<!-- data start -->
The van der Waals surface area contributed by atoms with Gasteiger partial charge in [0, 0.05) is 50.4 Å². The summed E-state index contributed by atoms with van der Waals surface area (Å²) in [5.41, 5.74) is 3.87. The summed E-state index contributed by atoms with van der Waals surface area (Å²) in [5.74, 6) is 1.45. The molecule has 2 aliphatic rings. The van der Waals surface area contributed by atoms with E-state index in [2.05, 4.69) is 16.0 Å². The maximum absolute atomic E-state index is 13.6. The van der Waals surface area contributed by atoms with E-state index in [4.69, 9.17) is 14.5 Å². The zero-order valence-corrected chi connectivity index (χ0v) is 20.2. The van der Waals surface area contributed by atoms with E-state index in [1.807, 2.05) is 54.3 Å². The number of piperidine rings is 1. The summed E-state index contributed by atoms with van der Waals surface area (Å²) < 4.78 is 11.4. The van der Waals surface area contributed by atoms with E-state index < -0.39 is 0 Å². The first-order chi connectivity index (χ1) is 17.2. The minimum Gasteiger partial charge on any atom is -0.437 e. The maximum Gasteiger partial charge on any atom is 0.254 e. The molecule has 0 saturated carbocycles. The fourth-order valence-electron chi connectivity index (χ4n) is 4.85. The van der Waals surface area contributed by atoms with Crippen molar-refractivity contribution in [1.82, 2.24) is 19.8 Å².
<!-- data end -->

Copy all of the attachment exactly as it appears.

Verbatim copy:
The van der Waals surface area contributed by atoms with Gasteiger partial charge in [0, 0.05) is 50.4 Å². The summed E-state index contributed by atoms with van der Waals surface area (Å²) in [5.41, 5.74) is 3.87. The summed E-state index contributed by atoms with van der Waals surface area (Å²) in [5.74, 6) is 1.45. The molecule has 2 aliphatic rings. The van der Waals surface area contributed by atoms with E-state index in [2.05, 4.69) is 16.0 Å². The maximum absolute atomic E-state index is 13.6. The van der Waals surface area contributed by atoms with E-state index in [4.69, 9.17) is 14.5 Å². The zero-order valence-corrected chi connectivity index (χ0v) is 20.2. The van der Waals surface area contributed by atoms with E-state index in [1.807, 2.05) is 54.3 Å². The number of piperidine rings is 1. The summed E-state index contributed by atoms with van der Waals surface area (Å²) < 4.78 is 11.4. The van der Waals surface area contributed by atoms with E-state index < -0.39 is 0 Å². The first-order chi connectivity index (χ1) is 17.2. The minimum Gasteiger partial charge on any atom is -0.437 e. The maximum Gasteiger partial charge on any atom is 0.254 e. The molecule has 0 saturated carbocycles. The fourth-order valence-electron chi connectivity index (χ4n) is 4.85. The van der Waals surface area contributed by atoms with Crippen molar-refractivity contribution in [1.82, 2.24) is 19.8 Å².